Margot: Welcome to Salk Talk. I’m your host, Margot Wall. Today, I am speaking to Elena Blanco, a postdoctoral fellow in Nicola Allen’s lab. She’ll be talking about her childhood in Spain, her case of California dreaming, and how she explains science at schools, bars and gyms, but first, an introduction.
Elena: Pink hair and tattoos are not exactly the match for a neuroscientist in your head. [People] don’t believe me sometimes. My name is Elena Blanco, I’m from Spain. So I grew up in Oviedo, which is a smallish hometown. I think 200,000 people live there. Yeah, I went to a mixed school, boys and girls all together. It was a Catholic school. We had this particular teacher, she was trying to convince us that evolution wasn’t the right thing, so that also happens outside the States.
Margot: Luckily, evolution was acknowledged in her high school, and she reveled in the wonders of biology.
Elena: I remember that, I just thought it was amazing how life could be made, just from nucleic acids and fatty acids, proteins. I turned 18, and started university, and that’s when I decided to [get] my degree in biology. I was wondering if my degree in Spain would have the same value outside Spain, and this [is the] kind of thing nobody really explains to you if you want to go and study abroad, so I had to figure everything out on my own.
Margot: Elena got her doctorate at the University of Bristol. Afterwards, she decided that California was the place for her to continue her studies as a postdoctoral fellow.
Elena: I wanted to come to California because everything that I like, music-wise and literature, was from California. So I thought, well, that must be an amazing place, if everything that I like is coming from there, but it didn’t feel [it was] enough just to come and visit. I was like, no, I want to try and live there, and see why it’s so special. I mean, it’s like, most of the big science is happening here, so it’s not that I wanted to move to, you know, Kentucky.
Margot: Elena studies an often-overlooked cell type in our brains.
Elena: We have many different cells in our brains, it’s not that we only have neurons. So what we study in our lab is astrocytes, which are another kind of brain cell that we have, and [until recently] these astrocytes were considered the security guards, let’s say, in our brain. So [their role] would be protecting neurons, which are maybe the most important cells because those are the ones that communicate to each other. But a few years ago, they discovered that these astrocytes are also involved in the right development of neurons. A lot of people started studying them and considered them in terms of development of some disorders like autism or schizophrenia. One of the characteristics of this disease is that neurons are not communicating correctly. It might be that these astrocytes are actually not helping in the way that they are supposed to. What’s failing, what’s the problem in this astrocytic help? The first step to know this is to know which kind of proteins astrocytes are producing and sending to neurons.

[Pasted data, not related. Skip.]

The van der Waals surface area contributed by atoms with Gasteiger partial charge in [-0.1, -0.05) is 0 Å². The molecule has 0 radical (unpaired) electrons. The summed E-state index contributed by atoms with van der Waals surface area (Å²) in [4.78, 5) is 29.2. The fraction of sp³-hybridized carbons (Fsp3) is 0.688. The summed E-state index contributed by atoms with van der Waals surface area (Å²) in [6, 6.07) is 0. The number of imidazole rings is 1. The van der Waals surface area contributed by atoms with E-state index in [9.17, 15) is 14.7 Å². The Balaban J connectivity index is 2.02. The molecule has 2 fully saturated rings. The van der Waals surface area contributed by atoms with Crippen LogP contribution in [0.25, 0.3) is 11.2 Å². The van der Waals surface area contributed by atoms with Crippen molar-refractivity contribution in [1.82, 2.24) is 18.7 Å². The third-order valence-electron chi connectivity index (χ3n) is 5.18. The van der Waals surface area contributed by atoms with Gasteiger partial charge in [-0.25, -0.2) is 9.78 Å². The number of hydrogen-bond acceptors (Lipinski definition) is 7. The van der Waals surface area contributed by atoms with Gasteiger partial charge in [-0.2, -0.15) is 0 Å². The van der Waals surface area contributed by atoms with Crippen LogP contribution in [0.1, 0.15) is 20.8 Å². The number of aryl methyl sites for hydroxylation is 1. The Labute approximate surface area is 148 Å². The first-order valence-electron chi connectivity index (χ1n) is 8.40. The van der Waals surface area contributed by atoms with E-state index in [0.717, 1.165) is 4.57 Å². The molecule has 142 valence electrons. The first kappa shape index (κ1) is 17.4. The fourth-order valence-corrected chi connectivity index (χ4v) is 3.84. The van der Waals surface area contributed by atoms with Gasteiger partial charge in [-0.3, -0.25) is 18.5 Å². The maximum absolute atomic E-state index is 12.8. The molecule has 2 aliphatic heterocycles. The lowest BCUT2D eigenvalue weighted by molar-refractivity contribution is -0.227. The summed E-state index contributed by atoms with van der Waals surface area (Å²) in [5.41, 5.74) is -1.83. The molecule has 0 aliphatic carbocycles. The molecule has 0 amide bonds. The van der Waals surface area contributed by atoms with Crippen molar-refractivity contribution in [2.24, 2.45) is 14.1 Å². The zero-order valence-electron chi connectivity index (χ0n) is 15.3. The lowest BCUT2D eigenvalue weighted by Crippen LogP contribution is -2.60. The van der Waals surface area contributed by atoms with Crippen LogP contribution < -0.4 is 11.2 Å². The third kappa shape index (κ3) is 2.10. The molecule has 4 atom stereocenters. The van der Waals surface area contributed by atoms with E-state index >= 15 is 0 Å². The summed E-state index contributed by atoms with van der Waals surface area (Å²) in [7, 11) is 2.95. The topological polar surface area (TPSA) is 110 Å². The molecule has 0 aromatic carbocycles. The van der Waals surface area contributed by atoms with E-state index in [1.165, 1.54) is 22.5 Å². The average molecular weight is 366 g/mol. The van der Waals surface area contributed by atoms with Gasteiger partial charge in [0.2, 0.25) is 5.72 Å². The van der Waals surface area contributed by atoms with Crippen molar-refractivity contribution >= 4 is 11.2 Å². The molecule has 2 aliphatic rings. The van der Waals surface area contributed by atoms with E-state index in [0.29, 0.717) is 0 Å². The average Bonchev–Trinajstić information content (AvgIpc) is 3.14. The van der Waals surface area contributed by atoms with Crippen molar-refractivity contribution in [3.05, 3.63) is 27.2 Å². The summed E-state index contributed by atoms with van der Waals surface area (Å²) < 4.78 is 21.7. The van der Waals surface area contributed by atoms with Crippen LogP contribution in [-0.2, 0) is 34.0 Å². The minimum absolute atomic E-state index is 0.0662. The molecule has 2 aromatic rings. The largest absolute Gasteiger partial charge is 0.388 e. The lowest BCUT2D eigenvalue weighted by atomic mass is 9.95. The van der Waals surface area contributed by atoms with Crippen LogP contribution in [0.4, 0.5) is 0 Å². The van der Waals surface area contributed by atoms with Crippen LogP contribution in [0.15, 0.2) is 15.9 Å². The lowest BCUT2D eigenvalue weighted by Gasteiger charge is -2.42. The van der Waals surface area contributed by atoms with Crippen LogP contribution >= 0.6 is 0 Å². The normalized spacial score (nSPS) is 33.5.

Margot: I asked Elena to take me through her typical day, in and outside of the lab.
Elena: I usually get to the lab, make coffee, plan everything. I have everything written down because otherwise so many experiments, I just forget everything. I like keeping myself very busy. I don’t know, I get very anxious if I have nothing to do. I’m also practicing Muay Thai. I train, pretty much, every weekday for one hour, one hour and a half. So after work, I just go to the gym and fight. [Also] I volunteer in the science museum, in the Reuben H. Fleet in Balboa Park. I go and help with, what they call, “Girls Science Club.Ó It’s for girls who are 10, 11, 12. There are some amazing girls Ñ they are really into science.
Margot: Music is a big part of Elena’s life. She spends many nights rocking out to her favorite bands at local music venues.
Elena: I used to listen to a lot of punk rock and punk pop. Then I started to be more into hardcore … what some people would say [is] noisy music. Our brains tell us which music we’re gonna like. When I was a teenager growing up and listening to that music, my parents were really annoyed all the time, asked me to turn it down or, you know, turn it off. But recently, I’ve been trying to learn to play the bass. Now, if I could find people who want to jam, it’d be pretty cool and it’d be nice to see more girl bands. I always find it amusing to tell people that I’m a neuroscientist. The places that I meet people is usually these, like, punk-rock shows or in a brewery. For instance, in the gym, they’re like, “Oh, you’re a neuroscientist? So what happens to my brain when I get knocked out?” I really like to find the kinds of people who are very interested and they want to know [more], even though they are not familiar with science at all. My name is Elena Blanco.
Margot: Thanks for listening to this episode of Salk Talk.